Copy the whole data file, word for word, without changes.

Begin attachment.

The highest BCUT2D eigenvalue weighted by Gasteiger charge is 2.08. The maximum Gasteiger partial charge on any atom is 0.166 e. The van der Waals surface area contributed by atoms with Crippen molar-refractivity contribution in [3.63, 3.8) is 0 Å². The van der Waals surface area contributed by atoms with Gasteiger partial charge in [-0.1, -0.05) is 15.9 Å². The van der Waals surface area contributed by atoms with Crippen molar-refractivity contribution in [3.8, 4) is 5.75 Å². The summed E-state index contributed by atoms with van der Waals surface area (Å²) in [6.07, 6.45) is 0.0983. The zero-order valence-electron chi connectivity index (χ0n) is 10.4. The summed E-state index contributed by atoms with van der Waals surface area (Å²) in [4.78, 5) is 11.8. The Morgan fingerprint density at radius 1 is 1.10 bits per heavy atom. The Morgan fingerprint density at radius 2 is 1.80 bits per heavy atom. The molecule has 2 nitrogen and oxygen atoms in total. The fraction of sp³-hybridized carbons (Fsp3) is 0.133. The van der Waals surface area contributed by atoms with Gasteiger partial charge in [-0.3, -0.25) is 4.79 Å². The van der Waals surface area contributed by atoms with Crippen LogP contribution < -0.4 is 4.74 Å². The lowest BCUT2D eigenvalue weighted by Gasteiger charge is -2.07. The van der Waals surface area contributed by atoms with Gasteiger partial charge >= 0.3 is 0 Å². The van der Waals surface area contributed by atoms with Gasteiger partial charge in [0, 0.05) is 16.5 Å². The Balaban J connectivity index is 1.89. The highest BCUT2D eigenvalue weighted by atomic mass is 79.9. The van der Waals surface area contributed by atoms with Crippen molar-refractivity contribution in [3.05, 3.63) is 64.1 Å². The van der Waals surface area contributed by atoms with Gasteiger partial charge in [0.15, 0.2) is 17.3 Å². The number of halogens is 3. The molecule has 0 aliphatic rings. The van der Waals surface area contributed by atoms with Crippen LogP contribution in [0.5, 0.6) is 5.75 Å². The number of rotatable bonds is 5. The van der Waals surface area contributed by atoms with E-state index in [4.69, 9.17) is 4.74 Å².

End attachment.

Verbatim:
The highest BCUT2D eigenvalue weighted by Gasteiger charge is 2.08. The maximum Gasteiger partial charge on any atom is 0.166 e. The van der Waals surface area contributed by atoms with Crippen molar-refractivity contribution in [3.63, 3.8) is 0 Å². The van der Waals surface area contributed by atoms with Gasteiger partial charge in [-0.1, -0.05) is 15.9 Å². The van der Waals surface area contributed by atoms with Crippen molar-refractivity contribution in [3.8, 4) is 5.75 Å². The summed E-state index contributed by atoms with van der Waals surface area (Å²) in [6.07, 6.45) is 0.0983. The zero-order valence-electron chi connectivity index (χ0n) is 10.4. The summed E-state index contributed by atoms with van der Waals surface area (Å²) in [4.78, 5) is 11.8. The Morgan fingerprint density at radius 1 is 1.10 bits per heavy atom. The Morgan fingerprint density at radius 2 is 1.80 bits per heavy atom. The molecule has 2 nitrogen and oxygen atoms in total. The fraction of sp³-hybridized carbons (Fsp3) is 0.133. The van der Waals surface area contributed by atoms with Gasteiger partial charge in [-0.3, -0.25) is 4.79 Å². The van der Waals surface area contributed by atoms with Crippen LogP contribution < -0.4 is 4.74 Å². The lowest BCUT2D eigenvalue weighted by Gasteiger charge is -2.07. The van der Waals surface area contributed by atoms with Gasteiger partial charge >= 0.3 is 0 Å². The van der Waals surface area contributed by atoms with Gasteiger partial charge in [0, 0.05) is 16.5 Å². The Balaban J connectivity index is 1.89. The highest BCUT2D eigenvalue weighted by atomic mass is 79.9. The van der Waals surface area contributed by atoms with Crippen molar-refractivity contribution in [3.05, 3.63) is 64.1 Å². The van der Waals surface area contributed by atoms with Gasteiger partial charge in [0.15, 0.2) is 17.3 Å². The number of halogens is 3. The molecule has 0 aliphatic rings. The van der Waals surface area contributed by atoms with Crippen LogP contribution in [0.5, 0.6) is 5.75 Å². The number of rotatable bonds is 5. The van der Waals surface area contributed by atoms with E-state index in [4.69, 9.17) is 4.74 Å².